Aluminum and Chemical Corporation; Kaiser Gypsum Company,
Incorporated; Nicolet, Inc.; Quigley Company, Inc.;
Raymark Industries, Incorporated; Ryder Industries,
Incorporated; Sealtite Insulation Manufacturing,
Incorporated; Special Asbestos Company, Incorporated;
Sprayon Insulation & Acoustic, Incorporated; Sprayed
Insulation Corporation; Sprayon Research Corporation;
Starr-Davis Company, Incorporated; Standard Insulations,
Incorporated; Standard Asbestos Manufacturing and
Insulating Company; Vermont Asbestos Group; Western
Mineral Products Company, Incorporated; Asbestos Product
Manufacturing; Southern Textile Corporation, a Delaware
corporation; C.E. Thurston & Sons; Charter Consolidated,
Ltd.; Atlas Asbestos Corporation, Ltd.; Cape Industries,
Ltd.; TAF International, Ltd.; Turner Asbestos Fibres,
Ltd.; Charter Consolidated Services; California Products
International, Incorporated; Cape Asbestos Fibres, Ltd.;
Bell Asbestos Mines, Ltd., Defendants.

Nos. 92-2268, 92-2269.

United States Court of Appeals,
Fourth Circuit.

Argued April 1, 1993.
Decided Sept. 24, 1993.

Thomas W. Kirby, Wiley, Rein & Fielding, Washington, DC, argued (Joseph B.G. Fay, Morgan, Lewis & Bockius, Philadelphia, PA, for appellant U.S. Gypsum; Michael T. Cole, Wise & Cole, P.A., Charleston, SC, for appellant Pfizer; Allen S. Joslyn, P. Kevin Castel, Cahill, Gordon & Reindel, New York City, for appellant W.R. Grace & Co., on brief), for appellants.

Arthur R. Miller, Harvard Law School, Cambridge, MA, argued (Daniel A. Speights, Speights & Runyon, Hampton, SC; Edward J. Westbrook, Ness, Motley, Loadholt, Richardson & Poole, Charleston, SC, on brief), for appellee.

Before ERVIN, Chief Judge, WILKINSON, Circuit Judge, and HILTON, United States District Judge for the Eastern District of Virginia, sitting by designation.

OPINION

WILKINSON, Circuit Judge:

1

This case presents the question of whether conditional class certification was appropriate in a suit brought against a group of asbestos producers on behalf of those colleges and universities with friable asbestos in their buildings. The district court granted plaintiff's motion for certification on the condition that discovery be primarily limited to eight "common issues," which the court deemed to predominate at this stage of the litigation. Central Wesleyan College v. W.R. Grace & Co., 143 F.R.D. 628, 642-43 (D.S.C.1992). Although manageability problems present concerns in a lawsuit of this magnitude, the class mechanism may advance this action and reduce the need for repetitive litigation in this area. The district court made detailed findings to support its holding, and we cannot say that the court abused its discretion in conditionally certifying the class. Accordingly, we affirm the district court's judgment.

I.

2

Plaintiff Central Wesleyan College is a small college in Central, South Carolina. As many as eight of the buildings on its eight or nine building campus contain asbestos products, including pipe insulation, hot water tank insulation, elbow insulation, spray insulation, and spray ceiling material. In July 1987, Central Wesleyan filed this lawsuit on behalf of itself and a class of all public or private colleges and universities in the United States that have suffered property damage due to the presence of friable asbestos in any of their facilities. "Friable" asbestos refers to asbestos products that "when dry, can be crumbled, pulverized, or reduced to powder by hand pressure." 40 C.F.R. Sec. 61.141. The district court estimated that some sixteen to thirty-five percent of America's colleges and universities were potential class members. The complaint seeks compensation for the costs of controlling and eventually removing the asbestos as required by federal law. See 40 C.F.R. Secs. 61.12(c), 61.145(c), 61.150. The complaint also seeks punitive damages.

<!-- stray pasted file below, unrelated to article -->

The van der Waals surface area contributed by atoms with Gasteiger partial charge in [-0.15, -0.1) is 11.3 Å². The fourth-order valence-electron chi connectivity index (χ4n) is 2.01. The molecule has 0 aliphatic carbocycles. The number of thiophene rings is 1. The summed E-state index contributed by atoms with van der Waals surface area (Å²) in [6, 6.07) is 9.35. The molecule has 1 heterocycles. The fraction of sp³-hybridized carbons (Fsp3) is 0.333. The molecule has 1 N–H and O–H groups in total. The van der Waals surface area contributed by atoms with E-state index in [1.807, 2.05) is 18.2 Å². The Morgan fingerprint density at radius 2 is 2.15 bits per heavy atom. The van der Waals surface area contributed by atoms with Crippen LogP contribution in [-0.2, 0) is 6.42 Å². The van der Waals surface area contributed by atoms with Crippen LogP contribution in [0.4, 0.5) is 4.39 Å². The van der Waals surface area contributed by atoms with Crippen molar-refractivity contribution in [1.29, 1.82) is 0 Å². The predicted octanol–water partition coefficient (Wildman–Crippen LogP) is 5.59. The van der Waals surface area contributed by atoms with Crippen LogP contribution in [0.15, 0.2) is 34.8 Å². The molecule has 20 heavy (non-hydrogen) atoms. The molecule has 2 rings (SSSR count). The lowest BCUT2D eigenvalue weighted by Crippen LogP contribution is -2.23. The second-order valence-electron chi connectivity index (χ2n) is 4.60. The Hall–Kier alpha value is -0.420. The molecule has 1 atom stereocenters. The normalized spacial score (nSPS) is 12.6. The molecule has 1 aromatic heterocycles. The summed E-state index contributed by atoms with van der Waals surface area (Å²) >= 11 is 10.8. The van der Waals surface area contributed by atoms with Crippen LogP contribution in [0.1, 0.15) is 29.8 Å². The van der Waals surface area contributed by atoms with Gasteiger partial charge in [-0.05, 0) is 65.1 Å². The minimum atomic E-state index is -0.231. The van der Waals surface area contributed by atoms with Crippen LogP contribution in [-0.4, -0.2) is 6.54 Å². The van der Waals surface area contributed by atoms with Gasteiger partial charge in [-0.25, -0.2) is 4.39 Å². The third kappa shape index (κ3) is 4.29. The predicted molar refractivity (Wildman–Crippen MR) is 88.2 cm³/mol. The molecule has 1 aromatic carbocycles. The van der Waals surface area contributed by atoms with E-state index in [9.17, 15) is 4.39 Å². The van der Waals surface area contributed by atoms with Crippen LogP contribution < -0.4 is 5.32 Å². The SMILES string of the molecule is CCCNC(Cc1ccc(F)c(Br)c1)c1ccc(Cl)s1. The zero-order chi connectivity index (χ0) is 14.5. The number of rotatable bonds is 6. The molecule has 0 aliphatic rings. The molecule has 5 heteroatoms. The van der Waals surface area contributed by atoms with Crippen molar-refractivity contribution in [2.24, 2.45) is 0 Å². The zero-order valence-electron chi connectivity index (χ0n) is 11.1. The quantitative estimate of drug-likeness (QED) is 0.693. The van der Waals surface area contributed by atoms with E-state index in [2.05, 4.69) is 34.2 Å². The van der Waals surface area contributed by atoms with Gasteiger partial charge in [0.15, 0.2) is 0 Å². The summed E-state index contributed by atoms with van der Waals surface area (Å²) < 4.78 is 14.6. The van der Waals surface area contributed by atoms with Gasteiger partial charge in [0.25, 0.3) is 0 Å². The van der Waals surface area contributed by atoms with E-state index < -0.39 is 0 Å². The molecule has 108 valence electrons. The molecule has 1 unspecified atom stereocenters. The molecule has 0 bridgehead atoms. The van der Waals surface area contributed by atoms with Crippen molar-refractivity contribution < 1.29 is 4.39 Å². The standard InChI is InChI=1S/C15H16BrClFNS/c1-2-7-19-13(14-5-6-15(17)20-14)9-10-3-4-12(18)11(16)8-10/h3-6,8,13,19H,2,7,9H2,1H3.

A.

3

It is important at the outset to review the history of asbestos litigation as a background to the present lawsuit. Beginning in the late 1960s, numerous personal injury cases were filed after studies linked asbestos particle exposure to asbestosis and other diseases. See Borel v. Fibreboard Paper Prod. Corp., 493 F.2d 1076, 1083-85 (5th Cir.1973). Courts rejected early attempts to bring asbestos personal injury class actions, fearing that such cases involved too many individual issues. See, e.g., Yandle v. PPG Indus., Inc., 65 F.R.D. 566, 570-71 (E.D.Tex.1974). As the stream of cases became a torrent, however, the courts began to reconsider whether certain issues surrounding asbestos and its known dangers were essentially the same in most cases. These issues included (1) the general health hazards of asbestos; (2) when defendants knew or had reason to know of these hazards; (3) whether defendants failed to test their products or warn the public about them; (4) whether the asbestos industry engaged in any concerted action or conspiracy; and (5) whether defendants should be liable for punitive damages. As the volume of litigation rose, the courts became more receptive to both consolidation of asbestos personal injury cases and limited class certification for resolution of these common questions. Compare In re Asbestos Prod.Liab.Litig. (No. VI), 771 F.Supp. 415, 418 (J.P.M.L.1991) (consolidating 26,639 asbestos personal injury actions in the Eastern District of Pennsylvania because the magnitude of the litigation "threatens the administration of justice" and "requires a new, streamlined approach") with In re Asbestos and Asbestos Insulation Material Prod.Liab.Litig., 431 F.Supp. 906, 910 (J.P.M.L.1977) (not consolidating 103 actions because of the belief that "factual questions unique to each action" made transfer unwarranted); see also Jenkins v. Raymark Indus., Inc., 782 F.2d 468 (5th Cir.1986) (affirming certification of a limited issues personal injury class); Cimino v. Raymark Indus., Inc., 751 F.Supp. 649 (E.D.Tex.1990) (resolving damages issues in personal injury class action).